Prior to the War in Iraq, met with Iraqi government officials and publicly denounced American plans for invasion
Sponsored actor Sean Penn’s celebrated visit to Baghdad in 2002
Sponsored visits to Iraq by Democratic Congressmen Nick Rahall and former Democrat Senator James Abourezk
Founded in mid-1997, the Institute for Public Accuracy (IPA) is a 501(c)(3) nonprofit media clearinghouse based in the National Press Building in Washington, DC. A consortium of independent public-policy researchers, analysts and activists, the Institute claims that leftwing "voices are commonly excluded or drowned out by government or corporate-backed institutions." To address this perceived problem, IPA seeks to “increas[e] the reach and capacity of progressive and grassroots organizations (at no cost to them) to address public policy by getting them and their ideas into the mainstream media." This “outreach” takes the form of news releases that IPA distributes to approximately 7,000 journalists and television producers on a regular basis.
IPA also makes available a "roster of experts" from "academia, public-interest groups, and grassroots organizations" who provide journalists with "insights" that do not "ordinarily get through the various media filters."
IPA has an implicit symbiotic relationship with Fairness and Accuracy In Reporting (FAIR). When FAIR accuses a media entity of conservative bias, IPA rushes to offer far left "experts" and database information to provide "balance." IPA acts as a source of "objective" information that FAIR and other left-of-center groups can cite to bolster their arguments and credibility.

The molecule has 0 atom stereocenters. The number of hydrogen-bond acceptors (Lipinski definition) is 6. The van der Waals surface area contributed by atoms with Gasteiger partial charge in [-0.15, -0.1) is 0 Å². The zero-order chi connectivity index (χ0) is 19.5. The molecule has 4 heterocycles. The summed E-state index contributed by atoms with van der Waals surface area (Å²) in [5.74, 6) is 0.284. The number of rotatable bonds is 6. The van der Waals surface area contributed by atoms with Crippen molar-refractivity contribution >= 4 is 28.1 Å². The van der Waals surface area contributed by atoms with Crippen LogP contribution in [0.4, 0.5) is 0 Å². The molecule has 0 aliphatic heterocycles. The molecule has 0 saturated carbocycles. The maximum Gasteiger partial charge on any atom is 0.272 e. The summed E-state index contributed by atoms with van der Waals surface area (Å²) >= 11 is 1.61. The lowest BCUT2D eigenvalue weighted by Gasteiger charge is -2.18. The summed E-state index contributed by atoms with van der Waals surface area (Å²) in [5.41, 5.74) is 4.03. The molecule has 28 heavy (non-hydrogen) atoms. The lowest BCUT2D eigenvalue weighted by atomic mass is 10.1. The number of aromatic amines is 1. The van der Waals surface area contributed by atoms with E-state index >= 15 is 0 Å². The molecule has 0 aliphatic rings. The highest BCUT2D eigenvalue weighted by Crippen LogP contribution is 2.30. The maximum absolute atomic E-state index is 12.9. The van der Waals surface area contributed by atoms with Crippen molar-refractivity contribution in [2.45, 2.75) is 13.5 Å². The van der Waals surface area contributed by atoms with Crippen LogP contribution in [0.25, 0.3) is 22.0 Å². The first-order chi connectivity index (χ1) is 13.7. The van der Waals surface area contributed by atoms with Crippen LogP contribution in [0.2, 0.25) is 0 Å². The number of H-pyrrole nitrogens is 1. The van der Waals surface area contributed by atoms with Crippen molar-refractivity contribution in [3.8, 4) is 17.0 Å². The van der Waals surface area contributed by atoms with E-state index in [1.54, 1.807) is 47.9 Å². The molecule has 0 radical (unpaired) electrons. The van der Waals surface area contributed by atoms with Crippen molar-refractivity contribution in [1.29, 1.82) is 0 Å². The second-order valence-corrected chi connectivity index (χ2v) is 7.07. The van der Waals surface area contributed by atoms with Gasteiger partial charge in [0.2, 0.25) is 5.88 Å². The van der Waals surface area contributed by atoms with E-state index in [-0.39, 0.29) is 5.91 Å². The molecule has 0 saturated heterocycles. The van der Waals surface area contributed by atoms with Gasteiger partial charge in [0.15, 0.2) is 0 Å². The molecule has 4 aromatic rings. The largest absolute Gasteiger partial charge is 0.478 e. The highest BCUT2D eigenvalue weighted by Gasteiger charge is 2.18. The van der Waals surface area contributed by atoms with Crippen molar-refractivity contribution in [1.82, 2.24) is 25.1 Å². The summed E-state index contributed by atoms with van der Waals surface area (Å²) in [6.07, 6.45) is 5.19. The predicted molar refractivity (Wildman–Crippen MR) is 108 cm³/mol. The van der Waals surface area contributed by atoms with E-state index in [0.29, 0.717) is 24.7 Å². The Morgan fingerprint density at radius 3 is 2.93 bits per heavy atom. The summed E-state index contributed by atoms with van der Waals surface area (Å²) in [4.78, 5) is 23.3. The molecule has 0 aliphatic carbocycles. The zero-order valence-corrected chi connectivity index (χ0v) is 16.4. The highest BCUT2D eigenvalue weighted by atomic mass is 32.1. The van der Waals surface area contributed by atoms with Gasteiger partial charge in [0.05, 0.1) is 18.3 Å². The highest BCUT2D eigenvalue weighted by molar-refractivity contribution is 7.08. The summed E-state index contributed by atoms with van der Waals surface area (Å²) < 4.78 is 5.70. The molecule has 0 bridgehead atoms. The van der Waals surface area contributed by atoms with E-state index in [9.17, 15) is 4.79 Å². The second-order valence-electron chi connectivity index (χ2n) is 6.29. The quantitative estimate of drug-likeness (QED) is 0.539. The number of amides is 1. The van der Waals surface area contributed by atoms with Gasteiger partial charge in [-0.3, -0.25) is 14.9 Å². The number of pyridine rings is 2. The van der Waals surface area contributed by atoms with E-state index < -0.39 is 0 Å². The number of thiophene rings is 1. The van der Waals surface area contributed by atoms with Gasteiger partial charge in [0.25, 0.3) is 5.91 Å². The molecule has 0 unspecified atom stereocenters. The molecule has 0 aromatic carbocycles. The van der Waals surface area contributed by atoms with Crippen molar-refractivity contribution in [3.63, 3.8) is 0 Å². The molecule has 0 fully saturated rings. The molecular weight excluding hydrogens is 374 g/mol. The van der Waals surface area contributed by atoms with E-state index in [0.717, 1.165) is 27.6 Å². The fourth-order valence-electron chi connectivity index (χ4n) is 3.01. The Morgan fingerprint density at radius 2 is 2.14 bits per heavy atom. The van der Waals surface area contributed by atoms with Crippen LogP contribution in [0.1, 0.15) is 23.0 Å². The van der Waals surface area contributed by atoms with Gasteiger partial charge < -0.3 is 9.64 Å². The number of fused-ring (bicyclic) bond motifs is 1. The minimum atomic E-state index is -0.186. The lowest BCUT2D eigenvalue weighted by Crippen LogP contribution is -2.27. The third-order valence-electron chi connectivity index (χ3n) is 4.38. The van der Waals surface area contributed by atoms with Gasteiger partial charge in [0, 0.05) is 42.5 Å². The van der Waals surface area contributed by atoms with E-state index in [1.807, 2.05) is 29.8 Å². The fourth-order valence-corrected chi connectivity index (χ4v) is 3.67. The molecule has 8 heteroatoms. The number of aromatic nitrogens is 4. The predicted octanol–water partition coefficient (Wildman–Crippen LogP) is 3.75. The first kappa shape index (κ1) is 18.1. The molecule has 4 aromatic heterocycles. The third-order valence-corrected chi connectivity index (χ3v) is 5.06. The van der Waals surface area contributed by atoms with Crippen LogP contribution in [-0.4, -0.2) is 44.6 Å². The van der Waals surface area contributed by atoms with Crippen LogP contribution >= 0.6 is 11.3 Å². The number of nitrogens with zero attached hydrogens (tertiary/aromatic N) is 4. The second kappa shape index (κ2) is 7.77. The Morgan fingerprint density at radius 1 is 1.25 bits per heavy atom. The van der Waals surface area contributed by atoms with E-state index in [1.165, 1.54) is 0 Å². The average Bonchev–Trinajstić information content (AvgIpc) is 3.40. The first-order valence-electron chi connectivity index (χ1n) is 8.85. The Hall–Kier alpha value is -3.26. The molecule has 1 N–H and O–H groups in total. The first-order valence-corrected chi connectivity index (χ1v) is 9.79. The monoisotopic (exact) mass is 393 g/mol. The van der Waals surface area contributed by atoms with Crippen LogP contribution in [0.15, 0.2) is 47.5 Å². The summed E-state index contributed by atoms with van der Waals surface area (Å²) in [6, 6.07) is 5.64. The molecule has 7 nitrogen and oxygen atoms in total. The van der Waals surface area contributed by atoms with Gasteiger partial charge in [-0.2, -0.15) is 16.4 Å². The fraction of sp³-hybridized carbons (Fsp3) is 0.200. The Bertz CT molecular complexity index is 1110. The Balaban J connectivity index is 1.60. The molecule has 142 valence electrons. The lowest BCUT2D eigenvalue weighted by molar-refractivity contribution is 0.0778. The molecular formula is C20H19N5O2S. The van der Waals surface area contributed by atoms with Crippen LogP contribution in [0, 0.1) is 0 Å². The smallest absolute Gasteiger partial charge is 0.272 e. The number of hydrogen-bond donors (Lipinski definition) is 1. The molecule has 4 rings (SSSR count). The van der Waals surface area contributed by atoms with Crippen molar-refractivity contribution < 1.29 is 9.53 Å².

The founder and Executive Director of IPA is Norman Solomon, an ideological disciple of the Italian Marxist Antonio Gramsci and a former executive of FAIR.
IPA’s President is Peggy Law, whois the Founding Director of the International Media Project and co-founder of the global public affairs radio program Making Contact.
A notable member of IPA's Board of Directors is Robert McChesney, who has authoredseveral books on media issues, is the former co-editor of the Marxist journal Monthly Review, and co-founded the "media reform" organization Free Press.
IPA's Associate Director is Cynthia Skow, a longtime activist and advocate on behalf of prisoners and their families.
IPA seeks to bar the free market from determining which media companies and productions will succeed or fail. “Any successful movement for basic progressive change will need to push big money off the windpipe of the First Amendment,” says Norman Solomon, adding that “freedom to speak must be accompanied by freedom to be heard” regardless of whether the speaker can successfully attract an audience in the marketplace of ideas. Similarly, Robert McChesney laments “the contradiction between a for-profit … corporate media system and the communication requirements of a democratic society,” advocating more government-funded media and extensive government control over private broadcasters.
Hostile not only to capitalism, IPA is also strongly opposed to American military involvement overseas. In the immediate aftermath of 9/11, the Institute counseled against a military response by the United States, issuing a September 12, 2001 press release summarizing the positions of a number of IPA-affiliated "experts" who were available for media interviews. One of these declared that the events of 9/11 "hol[d] up a mirror to U.S. policy" that allegedly had caused "massive civilian suffering in Iraq," and expressed the hope that "along with the grief, we can … form deeper compassion and understanding." Another "expert" proclaimed, "This is not a 'war' that can be won by military means."